Language no barrier to French director making movie in Japanese
French director Tran Anh Hung did not say a word in Japanese, but it did not stop him from raising Japanese adaptation of Haruki Murakami’s novel “Norwegian Wood”, opening February 3 in Bay Area. History of suicide love triangle includes long scenes of dialogue. Hung Like I know he’d get a good take?
“The dialogue sounds like the music, which becomes more and more mysterious,” he says. “It’s clear to me whether the actor inhabits a role in some scenes, although there is always a little doubt. It’s actually great fun to shoot the film in a language you do not understand.”
Although the “Norwegian Wood” is in the late 1960s, the characters seem to be paying no attention to student riots going on around them. Hung believes the story gains resonance from occurring in the past. “I wanted to be faithful to the emotions that I had when I read the book and that’s why I’m stuck for a while,” Hung said. “Melancholy was a big part of the book, and to a certain distance is necessary to express it.”
The film casts Kenichi Matsuyama, Rinko Kikuchi and Kiko Mizuhara for the first time the actress as the students of Tokyo engulfed by grief. “Norwegian Wood” main fear is combined with a stunning bucolic landscape in a sanatorium, where one of the problematic characters finds refuge. “I do not care about the place should look like the description of the novel or not,” says Hong. “The question was more about” Is it a place rich enough in terms of emotion? I just wanted to find a place where I could shoot great images.”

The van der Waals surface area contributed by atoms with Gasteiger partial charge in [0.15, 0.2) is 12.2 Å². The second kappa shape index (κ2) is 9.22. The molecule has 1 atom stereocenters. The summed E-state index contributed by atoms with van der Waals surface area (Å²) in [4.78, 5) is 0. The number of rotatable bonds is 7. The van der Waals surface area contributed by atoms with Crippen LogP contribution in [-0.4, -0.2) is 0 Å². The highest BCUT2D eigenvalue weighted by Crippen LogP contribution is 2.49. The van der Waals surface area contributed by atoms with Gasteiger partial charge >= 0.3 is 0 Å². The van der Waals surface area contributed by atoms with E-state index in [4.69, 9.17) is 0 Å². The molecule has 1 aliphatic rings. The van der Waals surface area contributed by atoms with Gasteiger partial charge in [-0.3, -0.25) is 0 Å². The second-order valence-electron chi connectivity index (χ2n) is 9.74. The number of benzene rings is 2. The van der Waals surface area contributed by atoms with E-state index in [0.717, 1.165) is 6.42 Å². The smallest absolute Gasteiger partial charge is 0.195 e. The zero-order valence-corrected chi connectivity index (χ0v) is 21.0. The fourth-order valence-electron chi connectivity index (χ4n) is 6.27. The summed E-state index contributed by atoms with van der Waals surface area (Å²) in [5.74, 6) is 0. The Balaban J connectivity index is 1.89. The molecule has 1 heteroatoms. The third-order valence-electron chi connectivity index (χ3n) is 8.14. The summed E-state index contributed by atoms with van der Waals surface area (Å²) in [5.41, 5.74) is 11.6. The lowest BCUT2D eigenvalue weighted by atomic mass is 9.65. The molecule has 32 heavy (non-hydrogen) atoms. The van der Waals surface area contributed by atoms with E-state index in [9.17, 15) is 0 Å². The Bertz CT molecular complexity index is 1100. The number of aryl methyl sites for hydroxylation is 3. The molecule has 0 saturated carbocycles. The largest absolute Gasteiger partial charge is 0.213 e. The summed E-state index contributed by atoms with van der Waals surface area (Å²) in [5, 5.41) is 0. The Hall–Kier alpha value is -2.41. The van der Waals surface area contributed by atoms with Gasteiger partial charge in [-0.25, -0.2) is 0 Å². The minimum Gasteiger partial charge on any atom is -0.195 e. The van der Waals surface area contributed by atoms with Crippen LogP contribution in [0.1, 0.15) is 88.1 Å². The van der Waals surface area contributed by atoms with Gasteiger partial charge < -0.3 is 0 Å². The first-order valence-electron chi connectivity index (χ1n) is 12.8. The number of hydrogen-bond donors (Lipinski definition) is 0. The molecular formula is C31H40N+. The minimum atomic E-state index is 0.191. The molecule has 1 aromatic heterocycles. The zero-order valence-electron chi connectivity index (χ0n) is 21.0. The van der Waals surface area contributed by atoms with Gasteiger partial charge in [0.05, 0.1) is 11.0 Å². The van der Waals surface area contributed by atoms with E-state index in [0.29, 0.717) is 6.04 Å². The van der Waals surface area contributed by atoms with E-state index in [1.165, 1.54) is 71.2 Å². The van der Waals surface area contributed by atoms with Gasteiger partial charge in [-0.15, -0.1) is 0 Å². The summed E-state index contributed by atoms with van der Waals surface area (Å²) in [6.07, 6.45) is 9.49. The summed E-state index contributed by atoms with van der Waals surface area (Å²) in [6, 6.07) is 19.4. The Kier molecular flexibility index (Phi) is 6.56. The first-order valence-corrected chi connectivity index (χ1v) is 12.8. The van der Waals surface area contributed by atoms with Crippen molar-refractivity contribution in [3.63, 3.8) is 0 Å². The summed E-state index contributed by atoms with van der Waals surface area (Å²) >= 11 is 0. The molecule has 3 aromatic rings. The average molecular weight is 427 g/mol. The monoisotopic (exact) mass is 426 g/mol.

Author Murakami turned down several other directors before the adoption of the concept of Hung. “I believe that we can find elements of beauty among the suffering,” Hung said. “What I most wanted to talk about the essence of” Norwegian Wood “was this vague, a keen sense of life.”
Intriguing ‘Attenberg’ an Oscar candidate from Greek director
Among the healthy plants in this year’s impressive foreign language Academy Award contenders is the official entry of Greece, which is allocated to one of the most intriguing story hooks.
The film is called “Attenberg”, but not about the famous British manufacturer of award-winning documentary character.
Instead, the plot of the film, directed by Athina Rachel Tsangari, relating to the compulsory 23-year-old woman who is so isolated and away from society, which she spends all her free time watching Sir David Attenborough, BBC films on non-human species.
Tobacco apostate setting the record straight
“Addiction Incorporated”follows the continuing efforts of tobacco companies selling cigarettes, despite well-publicized health problems. Fairy tale is told through the eyes of Victor DeNoble. Formerly one of the most valuable players, Philip Morris, “the scientist DeNoble conducted laboratory experiments for the company will work to a confidentiality agreement and is going public about their secret research.
The film, Charles Evans Jr., the following DeNoble, as he travels the country gives primary school says that cigarettes affect the brain chemistry. DeNoble explained: “My focus is on elementary and secondary school pupils, because they of whom are targeted by the tobacco industry, although the tobacco companies say that it is not. Children ask the big questions. They understand the science, which is very interesting to me.”
DeNoble calls himself a “realist” about the new smoking prevention and family tobacco control law, which gives the FDA more control over the cigarette packaging. “People ask me why this product is still produced, when it causes death and disease, and I tell them,” Back up. Ask how far we’ve come in the last 20 years. … Public policy is not a revolutionary. It’s evolutionary. It develops over time. This is what happens to tobacco regulation. My job is to make this time as short as possible.”